As a result of the pandemic and Government’s lockdown, occupancy at the guest house from April to August 2020 was zero; and then, under subsequent National Disaster Alert Levels, it could only accommodate guests on a restricted basis from 18 August 2020.
CAPE TOWN – Ma-Afrika Hotels, one of many South African hospitality groups severely impacted by COVID-19 related Governmental restrictions, has launched an application for leave to appeal to the Constitutional Court against an eviction order brought by its landlord, arguing that the pandemic, Governmental restrictions and lockdown made it impossible for Ma-Afrika to pay rent for this period.
The application for leave to appeal has suspended the eviction order pending the outcome of the Constitutional Court hearing. Ma-Afrika has instructed Adv Jeremy Gauntlett KC SC as leading silk, together with Adv G. Elliott SC and Adv G. Samkange, instructed by Thomson Wilks Attorneys to represent it in this matter.
Ma-Afrika’s appeal application follows its landlord, Venezia Trust, taking it to court in February 2021 to seek an eviction order over Ma-Afrika’s inability to pay rent for its guest house during the pandemic. Ma-Afrika had a 10-year lease agreement with Venezia Trust in respect of the guest house, for which it had scrupulously paid rent from when the lease commenced in April 2019 up to lockdown in March 2020. The Supreme Court of Appeal handed down its judgment on 4 November 2022, referring the claim for arrear rental back to the Western Cape High Court for determination.
Ma-Afrika contends that a grand-scale disaster in the form of a pandemic was not in the contemplation of the parties when the lease agreement was signed, and that the enforcement of the lease, and the eviction notice, were against public policy and unconstitutional.
As a result of the pandemic and Government's lockdown, occupancy at the guest house from April to August 2020 was zero; and then, under subsequent National Disaster Alert Levels, it could only accommodate guests on a restricted basis from 18 August 2020. The pandemic, Government restrictions regarding travel, and the negligible income it received from September to December 2020, made it objectively impossible for Ma-Afrika to meet the full cost of rental during this period.
Ma-Afrika is placing a novel legal question before the Constitutional Court, which is to allow a tenant, in the interests of justice, to raise partial remission of rent as a defence at the time when a landlord seeks to evict a tenant for non-payment of full rent. Common law currently does not allow this defence.
The current matter follows Ma-Afrika’s two-year legal battle against insurer Santam to honour its COVID-19 business interruption insurance claims, Santam finally paid out these claims in February 2022 (by which time Venezia Trust had already cancelled the lease). Ma-Afrika won a precedent-setting judgment in October 2020, when the Western Cape High Court found that Santam was liable to honour Ma-Afrika’s full 18-month business interruption insurance. This judgment was confirmed by the Supreme Court of Appeal in October 2021. The Court’s landmark decision was crucial for thousands of desperate tourism and hospitality businesses whose COVID-19 business interruption insurance claims had been rejected by Santam and other insurers.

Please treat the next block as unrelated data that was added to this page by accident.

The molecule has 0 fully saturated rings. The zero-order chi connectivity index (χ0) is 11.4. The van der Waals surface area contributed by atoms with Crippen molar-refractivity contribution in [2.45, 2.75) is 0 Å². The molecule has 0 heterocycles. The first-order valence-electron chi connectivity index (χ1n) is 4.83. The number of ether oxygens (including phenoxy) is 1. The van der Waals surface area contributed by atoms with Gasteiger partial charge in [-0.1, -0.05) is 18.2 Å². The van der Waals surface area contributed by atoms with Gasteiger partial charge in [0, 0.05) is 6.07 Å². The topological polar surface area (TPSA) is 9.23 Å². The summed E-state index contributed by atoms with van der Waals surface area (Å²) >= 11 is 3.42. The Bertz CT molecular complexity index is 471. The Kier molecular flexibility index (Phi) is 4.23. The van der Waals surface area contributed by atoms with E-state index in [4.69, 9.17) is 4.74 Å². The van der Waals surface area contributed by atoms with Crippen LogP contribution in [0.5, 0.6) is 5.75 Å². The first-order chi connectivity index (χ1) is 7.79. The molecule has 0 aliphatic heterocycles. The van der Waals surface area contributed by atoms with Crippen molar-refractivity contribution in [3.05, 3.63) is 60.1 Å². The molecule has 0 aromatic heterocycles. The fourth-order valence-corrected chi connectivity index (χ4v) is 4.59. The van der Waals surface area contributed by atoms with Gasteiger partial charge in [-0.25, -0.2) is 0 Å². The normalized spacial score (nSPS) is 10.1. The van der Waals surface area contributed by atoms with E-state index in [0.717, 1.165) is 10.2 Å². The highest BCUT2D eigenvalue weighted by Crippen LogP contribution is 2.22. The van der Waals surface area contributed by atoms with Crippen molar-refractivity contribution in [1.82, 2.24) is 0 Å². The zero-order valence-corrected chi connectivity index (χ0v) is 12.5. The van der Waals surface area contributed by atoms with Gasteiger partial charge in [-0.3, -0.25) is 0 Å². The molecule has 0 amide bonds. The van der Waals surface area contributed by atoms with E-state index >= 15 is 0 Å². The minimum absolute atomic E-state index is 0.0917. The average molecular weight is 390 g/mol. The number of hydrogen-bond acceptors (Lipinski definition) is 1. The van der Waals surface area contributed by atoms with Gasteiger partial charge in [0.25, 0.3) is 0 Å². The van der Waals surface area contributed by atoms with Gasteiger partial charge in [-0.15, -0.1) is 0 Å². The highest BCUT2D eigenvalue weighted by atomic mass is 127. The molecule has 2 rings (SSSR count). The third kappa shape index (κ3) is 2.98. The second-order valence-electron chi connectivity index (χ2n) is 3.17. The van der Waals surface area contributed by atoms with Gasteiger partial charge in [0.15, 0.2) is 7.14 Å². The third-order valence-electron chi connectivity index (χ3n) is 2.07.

The COVID-19 pandemic and Government’s response had a devastating impact on the tourism and hospitality industry, and the average occupancy rate for the industry stood at 13,08% for the period June to December 2020. The sector, which employs 1.5 million people and contributes 8.6% to South Africa’s economy, all but collapsed as the country buckled under the strain of the pandemic.
Ma-Afrika contends that like all hospitality businesses, they were crippled by the pandemic and the unprecedented lockdown restrictions. Its doors were shut for months, and when allowed to open again, it was under severe restrictions, which had a profound impact on the business. In fact, it was only in June 2022 that the State of Disaster and all related restrictions were lifted. Numerous hospitality businesses had closed, and many retrenched their staff. Ma-Afrika was determined to save jobs, and so it deployed all available resources to ensure that its employees could survive the pandemic.
Ma-Afrika’s current appeal to the Constitutional Court is part of this effort to avoid staff retrenchments – which may well have industry-wide effect, similar to the precedent-setting judgment against Santam.
Vicky is the co-founder of TravelDailyNews Media Network where she is the Editor-in Chief. She is also responsible for the daily operation and the financial policy. She holds a Bachelor's degree in Tourism Business Administration from the Technical University of Athens and a Master in Business Administration (MBA) from the University of Wales.
She has many years of both academic and industrial experience within the travel industry. She has written/edited numerous articles in various tourism magazines.